Transcript from the "Shared Properties & Prototype Methods" Lesson
[00:00:39] So, first thing that most people will consider unexpected is the concept of properties in an inheritance tree somewhere. So let's observe this code really quickly. We have an animal function and inside our constructor function we're gonna say this.offspring and it will be in array. So every time you create a new animal, it will have a property called offspring which will start out as an empty array.
[00:01:09] Then, we're gonna create a dog and the way we link objects together, our constructs together, is by saying something like dog.prototype equals new animal. This is what's gonna link our pro to the prototype of our constructor, I know that's a mouthful when you think about all those big words at once, but this is exactly what we had on this little diagram.
[00:01:37] Is we're creating a new object, with its proto property, pointed to animals prototype, in this case. So that way, if you're looking for some kind of method or property on dog, or an instance of a dog, and it's not found, it's gonna look up its proto-chain and look for those same methods on animal.
[00:01:54] Which makes sense. That something we would want to behave. Look for characteristics to all animals. Bulldogs should have those characteristics as well. Then we're gonna do these next three lines, were gonna create three new dogs. Dog one, dog two, and pup. Three new instances of dogs. I think we're good there.
[00:02:14] But this is the part where it gets a little tricky, dog1.offspring,push, cuz offspring is an array. Dog1.offspring.push pup, and technically we can push anything on we want to, but we're gonna push pup on there. Dog2.offspring, what do you guys think that's gonna be?
>> Alexis: Anybody?
>> Speaker 2: Just an MPRA.
>> Alexis: An MPRA.
>> Speaker 2: An array with pup in it.
>> Alexis: An array with pup in it. Okay. Yeah, these are good answers. I would expect this to be an empty array too, but it's not. It is gonna be an array with pup in it. And that's really weird, just looking and taking this kind of code at face value.
[00:03:11] But, we'll show you what this looks like in memory. And it's gonna make a little bit more sense. So, let's talk about, this is shared property, let's talk about adding methods on a prototype, what this looks like. So, we had a little bit of exposure to it in the last exercise.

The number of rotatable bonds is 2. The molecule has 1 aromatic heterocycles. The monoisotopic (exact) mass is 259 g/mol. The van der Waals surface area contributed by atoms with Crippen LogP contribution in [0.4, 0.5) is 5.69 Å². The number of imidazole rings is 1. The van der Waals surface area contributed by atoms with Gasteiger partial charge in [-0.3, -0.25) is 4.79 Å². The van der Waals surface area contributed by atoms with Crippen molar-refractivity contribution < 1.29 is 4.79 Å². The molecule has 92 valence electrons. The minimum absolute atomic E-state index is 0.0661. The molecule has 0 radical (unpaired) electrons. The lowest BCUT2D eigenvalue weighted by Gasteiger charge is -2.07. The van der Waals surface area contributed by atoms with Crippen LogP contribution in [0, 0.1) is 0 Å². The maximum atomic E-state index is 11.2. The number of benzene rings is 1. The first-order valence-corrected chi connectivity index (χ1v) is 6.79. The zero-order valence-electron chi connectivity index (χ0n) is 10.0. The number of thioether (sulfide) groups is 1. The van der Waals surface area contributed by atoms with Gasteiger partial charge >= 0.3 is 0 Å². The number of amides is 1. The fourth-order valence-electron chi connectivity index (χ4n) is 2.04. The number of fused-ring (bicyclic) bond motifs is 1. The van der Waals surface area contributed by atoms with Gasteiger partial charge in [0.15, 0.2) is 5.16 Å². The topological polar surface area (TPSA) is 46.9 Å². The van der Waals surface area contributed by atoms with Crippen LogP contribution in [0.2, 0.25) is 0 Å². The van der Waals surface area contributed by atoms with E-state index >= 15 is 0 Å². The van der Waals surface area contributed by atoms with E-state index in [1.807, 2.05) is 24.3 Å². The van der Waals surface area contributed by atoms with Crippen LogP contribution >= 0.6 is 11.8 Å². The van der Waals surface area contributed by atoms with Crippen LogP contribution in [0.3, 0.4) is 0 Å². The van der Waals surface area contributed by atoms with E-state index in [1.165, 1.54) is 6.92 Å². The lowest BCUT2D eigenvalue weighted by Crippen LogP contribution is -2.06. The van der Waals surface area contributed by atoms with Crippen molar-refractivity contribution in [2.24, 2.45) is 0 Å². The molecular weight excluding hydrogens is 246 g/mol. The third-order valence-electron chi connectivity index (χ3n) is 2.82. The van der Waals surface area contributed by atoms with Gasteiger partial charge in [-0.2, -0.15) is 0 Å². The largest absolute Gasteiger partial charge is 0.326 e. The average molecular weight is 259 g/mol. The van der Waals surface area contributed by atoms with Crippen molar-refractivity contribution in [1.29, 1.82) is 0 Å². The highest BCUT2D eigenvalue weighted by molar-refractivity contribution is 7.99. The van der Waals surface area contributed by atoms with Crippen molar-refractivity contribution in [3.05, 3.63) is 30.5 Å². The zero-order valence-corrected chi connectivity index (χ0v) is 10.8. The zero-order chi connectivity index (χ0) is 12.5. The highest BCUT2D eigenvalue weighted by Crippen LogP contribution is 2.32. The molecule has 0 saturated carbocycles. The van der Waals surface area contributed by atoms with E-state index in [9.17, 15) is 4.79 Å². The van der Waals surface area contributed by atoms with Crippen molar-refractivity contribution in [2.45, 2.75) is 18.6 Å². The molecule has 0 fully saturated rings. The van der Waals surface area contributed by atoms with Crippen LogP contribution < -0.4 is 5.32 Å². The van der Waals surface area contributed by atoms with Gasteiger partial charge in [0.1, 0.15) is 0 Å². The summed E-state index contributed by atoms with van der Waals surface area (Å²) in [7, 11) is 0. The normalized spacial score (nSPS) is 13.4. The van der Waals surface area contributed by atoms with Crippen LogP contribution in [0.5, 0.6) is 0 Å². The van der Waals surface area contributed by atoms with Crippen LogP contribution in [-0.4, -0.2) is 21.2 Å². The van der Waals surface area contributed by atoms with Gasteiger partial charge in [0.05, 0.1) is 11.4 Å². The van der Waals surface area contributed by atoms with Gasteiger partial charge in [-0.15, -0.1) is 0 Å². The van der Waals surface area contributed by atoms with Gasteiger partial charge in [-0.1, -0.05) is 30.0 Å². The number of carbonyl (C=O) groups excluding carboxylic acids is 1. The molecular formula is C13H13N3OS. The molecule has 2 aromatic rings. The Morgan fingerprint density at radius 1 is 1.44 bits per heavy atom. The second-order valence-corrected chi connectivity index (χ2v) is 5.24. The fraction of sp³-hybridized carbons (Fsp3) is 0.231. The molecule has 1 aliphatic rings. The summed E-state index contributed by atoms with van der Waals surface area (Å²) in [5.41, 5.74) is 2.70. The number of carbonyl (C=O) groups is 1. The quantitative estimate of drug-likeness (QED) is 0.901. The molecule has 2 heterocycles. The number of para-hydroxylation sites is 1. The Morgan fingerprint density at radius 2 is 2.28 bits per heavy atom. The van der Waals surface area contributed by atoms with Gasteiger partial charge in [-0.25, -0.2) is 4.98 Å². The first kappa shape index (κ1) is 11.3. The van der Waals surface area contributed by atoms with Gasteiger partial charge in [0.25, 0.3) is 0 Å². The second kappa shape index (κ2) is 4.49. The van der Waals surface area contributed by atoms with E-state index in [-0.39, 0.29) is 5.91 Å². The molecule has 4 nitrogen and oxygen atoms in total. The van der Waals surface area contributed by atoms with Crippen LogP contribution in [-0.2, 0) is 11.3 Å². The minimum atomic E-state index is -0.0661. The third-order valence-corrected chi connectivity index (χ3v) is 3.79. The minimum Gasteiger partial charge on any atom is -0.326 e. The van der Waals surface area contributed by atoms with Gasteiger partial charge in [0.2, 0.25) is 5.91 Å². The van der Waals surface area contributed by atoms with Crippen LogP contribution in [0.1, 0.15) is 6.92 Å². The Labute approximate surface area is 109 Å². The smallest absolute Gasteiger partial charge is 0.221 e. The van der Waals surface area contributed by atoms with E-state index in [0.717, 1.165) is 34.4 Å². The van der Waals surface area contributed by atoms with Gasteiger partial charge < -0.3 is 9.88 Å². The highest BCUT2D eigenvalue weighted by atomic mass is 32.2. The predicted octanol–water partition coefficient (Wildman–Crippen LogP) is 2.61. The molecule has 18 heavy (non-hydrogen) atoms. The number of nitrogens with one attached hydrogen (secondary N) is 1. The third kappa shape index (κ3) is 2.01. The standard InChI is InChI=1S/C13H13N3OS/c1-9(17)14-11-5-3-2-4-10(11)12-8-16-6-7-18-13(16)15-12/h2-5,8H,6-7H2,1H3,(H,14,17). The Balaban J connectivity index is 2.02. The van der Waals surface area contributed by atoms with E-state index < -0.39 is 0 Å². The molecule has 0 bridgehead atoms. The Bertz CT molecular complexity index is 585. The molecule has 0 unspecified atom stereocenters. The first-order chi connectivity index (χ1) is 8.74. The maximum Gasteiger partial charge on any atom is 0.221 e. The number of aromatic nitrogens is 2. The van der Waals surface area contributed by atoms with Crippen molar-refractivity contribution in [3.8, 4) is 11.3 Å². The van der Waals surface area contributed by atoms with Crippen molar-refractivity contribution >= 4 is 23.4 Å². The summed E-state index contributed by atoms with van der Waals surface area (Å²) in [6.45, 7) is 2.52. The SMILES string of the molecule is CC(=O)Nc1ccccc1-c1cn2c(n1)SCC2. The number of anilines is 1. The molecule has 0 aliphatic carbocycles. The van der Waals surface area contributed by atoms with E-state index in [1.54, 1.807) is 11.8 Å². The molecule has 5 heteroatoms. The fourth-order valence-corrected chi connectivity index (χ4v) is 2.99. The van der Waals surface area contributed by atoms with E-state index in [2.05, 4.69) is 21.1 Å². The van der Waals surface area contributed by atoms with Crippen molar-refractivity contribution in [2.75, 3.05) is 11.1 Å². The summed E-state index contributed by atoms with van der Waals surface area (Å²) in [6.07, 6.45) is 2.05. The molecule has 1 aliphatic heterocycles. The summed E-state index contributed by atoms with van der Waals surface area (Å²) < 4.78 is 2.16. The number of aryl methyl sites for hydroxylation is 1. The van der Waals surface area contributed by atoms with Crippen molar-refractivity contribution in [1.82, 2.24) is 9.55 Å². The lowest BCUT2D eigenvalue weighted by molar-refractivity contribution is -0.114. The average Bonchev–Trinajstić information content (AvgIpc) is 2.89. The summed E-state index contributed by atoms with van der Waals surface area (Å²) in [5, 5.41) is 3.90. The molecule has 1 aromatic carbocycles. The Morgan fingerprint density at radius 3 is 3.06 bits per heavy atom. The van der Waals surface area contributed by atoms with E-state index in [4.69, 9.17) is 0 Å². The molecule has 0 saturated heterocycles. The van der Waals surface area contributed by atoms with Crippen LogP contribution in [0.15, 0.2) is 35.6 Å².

[00:03:25] We had our speaks method, where we wanted to walk up the proto chain, look for a method and then invoke it with our context. Here we're gonna have an eats method. All animals eat things. No matter how far down you are on the chain, as long as you inherit from animal, you'll have the function, the ability to eat things.
[00:03:47] So here we're gonna have Animal.prototype.eats. And this function will just say whatever this, whatever the context we're using, .name is eating. That's all we're gonna do. What this does in memory, is it creates this kind of structure. We have animal, which is a pointer to a function, that function is gonna have a prototype which is just an object, and we've added an eats function on there.
[00:04:11] Eats is a pointer to a new function we've created, this is our footprint. So when we come along and say, sponge equals new Animal Bob. This is our new animal we've created. It's gonna create a new object in memory and it's gonna set the proto property to Animals Prototype.
>> Alexis: It's a really tricky, or maybe it's a hard to memorize distinction, but a really really important. A new object with its proto property pointed to the prototype of its constructor. So animal, in this case, is its constructor. And then, we're going to invoke this animals a method, we're gonna invoke animal with the context of our new object, which is this sponge down below.
[00:05:04] And all we're doing inside the constructor is setting the name property. So list that name. This is gonna be our sponge. And its name pointer is going to point to this new primitive string called Bob.